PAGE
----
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AAAS Urges South Carolina Educators to “Resist Efforts to Weaken Science Education”
As the South Carolina Board of Education prepares to consider changes to state biology standards March 8, the American Association for the Advancement of Science (AAAS) on February 28 urged officials to “resist efforts to weaken science education.”
In a letter to Joe Isaac, chair of the State Board of Education, AAAS Board Chair Gilbert S. Omenn said that proposed alternative language would undermine the teaching of evolution and confuse students about the nature of science versus religion.
The Education Oversight Committee, advised in part by two scientists representing a leading anti-evolution group, has recommended changing the way that biology is taught to K-12 students. The alternative language, suggesting that students should “critically analyze aspects of evolutionary theory,” superficially seems reasonable, Omenn noted.
But, nationwide, these same words have become code for those who wish to insert one particular type of religion into science classes, AAAS officials said. More than a dozen pending state laws, including South Carolina S 909, sponsored by Sen. Mike Fair (R-Greenville), would diminish the quality of science education by emphasizing “flaws” in the theory, or by calling for more critical thinking though only regarding evolution.
“The proposed changes to South Carolina’s biology standards would resuscitate an unnecessary and artificial conflict between scientific facts and faith,” said Omenn, professor of medicine, genetics and public health at the University of Michigan, Ann Arbor. “Bringing this staged conflict back to life would only confuse South Carolina’s students about the nature of science, while distorting their understanding of how science relates to religion.”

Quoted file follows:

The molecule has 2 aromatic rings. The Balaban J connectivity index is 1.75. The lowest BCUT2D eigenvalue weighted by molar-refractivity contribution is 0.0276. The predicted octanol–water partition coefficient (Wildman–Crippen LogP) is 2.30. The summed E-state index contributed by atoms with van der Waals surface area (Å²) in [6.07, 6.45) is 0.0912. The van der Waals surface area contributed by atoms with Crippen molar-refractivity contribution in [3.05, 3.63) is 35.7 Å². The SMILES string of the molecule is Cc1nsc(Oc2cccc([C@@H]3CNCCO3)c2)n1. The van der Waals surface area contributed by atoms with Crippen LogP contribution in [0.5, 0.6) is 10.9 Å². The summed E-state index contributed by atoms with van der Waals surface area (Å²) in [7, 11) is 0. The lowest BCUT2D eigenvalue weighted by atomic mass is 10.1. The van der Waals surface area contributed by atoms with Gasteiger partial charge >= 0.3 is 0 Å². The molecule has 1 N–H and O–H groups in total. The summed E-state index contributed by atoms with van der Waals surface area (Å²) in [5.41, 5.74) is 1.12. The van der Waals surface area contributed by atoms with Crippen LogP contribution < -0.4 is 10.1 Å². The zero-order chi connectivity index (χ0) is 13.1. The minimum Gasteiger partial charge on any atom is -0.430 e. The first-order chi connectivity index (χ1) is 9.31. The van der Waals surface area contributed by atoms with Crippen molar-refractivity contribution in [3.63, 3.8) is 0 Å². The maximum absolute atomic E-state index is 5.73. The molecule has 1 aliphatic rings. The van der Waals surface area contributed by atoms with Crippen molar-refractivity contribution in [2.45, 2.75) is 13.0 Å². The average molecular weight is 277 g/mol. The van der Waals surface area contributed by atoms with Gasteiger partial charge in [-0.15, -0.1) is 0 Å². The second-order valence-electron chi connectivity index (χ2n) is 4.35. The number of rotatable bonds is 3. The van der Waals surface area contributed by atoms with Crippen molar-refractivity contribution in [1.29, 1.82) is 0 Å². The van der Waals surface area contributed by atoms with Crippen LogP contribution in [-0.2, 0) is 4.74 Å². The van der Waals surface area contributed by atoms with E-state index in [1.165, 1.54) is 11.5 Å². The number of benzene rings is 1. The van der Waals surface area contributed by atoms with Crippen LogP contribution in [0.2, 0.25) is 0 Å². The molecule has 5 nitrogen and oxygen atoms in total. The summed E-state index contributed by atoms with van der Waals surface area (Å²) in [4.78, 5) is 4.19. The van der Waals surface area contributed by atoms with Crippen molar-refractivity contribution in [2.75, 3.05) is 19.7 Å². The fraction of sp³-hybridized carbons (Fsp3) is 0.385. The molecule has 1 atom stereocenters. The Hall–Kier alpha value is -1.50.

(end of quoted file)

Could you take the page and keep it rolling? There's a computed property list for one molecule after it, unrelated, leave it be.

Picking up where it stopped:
Further, Omenn said, “The alternative language threatens to diminish the very personal nature of religious faith, by suggesting that the rich diversity of beliefs could ever be fairly portrayed as a single viewpoint in a science classroom.”
As President Bush pointed out in his latest State of the Union Address, at a time when America is facing unprecedented challenges to protect our national security, to find new energy sources, and to defend against diseases such as Avian flu “the nation cannot afford to compromise the quality of its science education,” AAAS noted.
The stakes are especially high in South Carolina, which has established a record of excellence in science education, Omenn said. A recent report on state science standards by the Fordham Foundation applauded the treatment of evolution in South Carolina’s 2000 Science Curriculum Standards as “exemplary” and granted South Carolina an “A” grade, one of only seven awarded in the nation.
In closing, Omenn wrote: “We urge you to maintain those high standards by rejecting the language proposed by the EOC and retaining your standards as originally written: ‘The student will demonstrate an understanding of biological evolution and the diversity of life.’”
AAAS has consistently opposed efforts to insert non-scientific content into science classrooms, though the organization does not seek to inhibit discussions of religion in other, more suitable settings. Science and religion are not in opposition and can readily co-exist in the context of many people’s lives, although they occupy different domains, said AAAS CEO Alan I. Leshner, executive publisher of the journal Science.
“Creationism and intelligent design may be perfectly appropriate in courses dealing with philosophy, religion, family teachings or world views,” Leshner said. “But, South Carolina’s State Board of Education should stick to teaching science in science classrooms.”
3 March 2006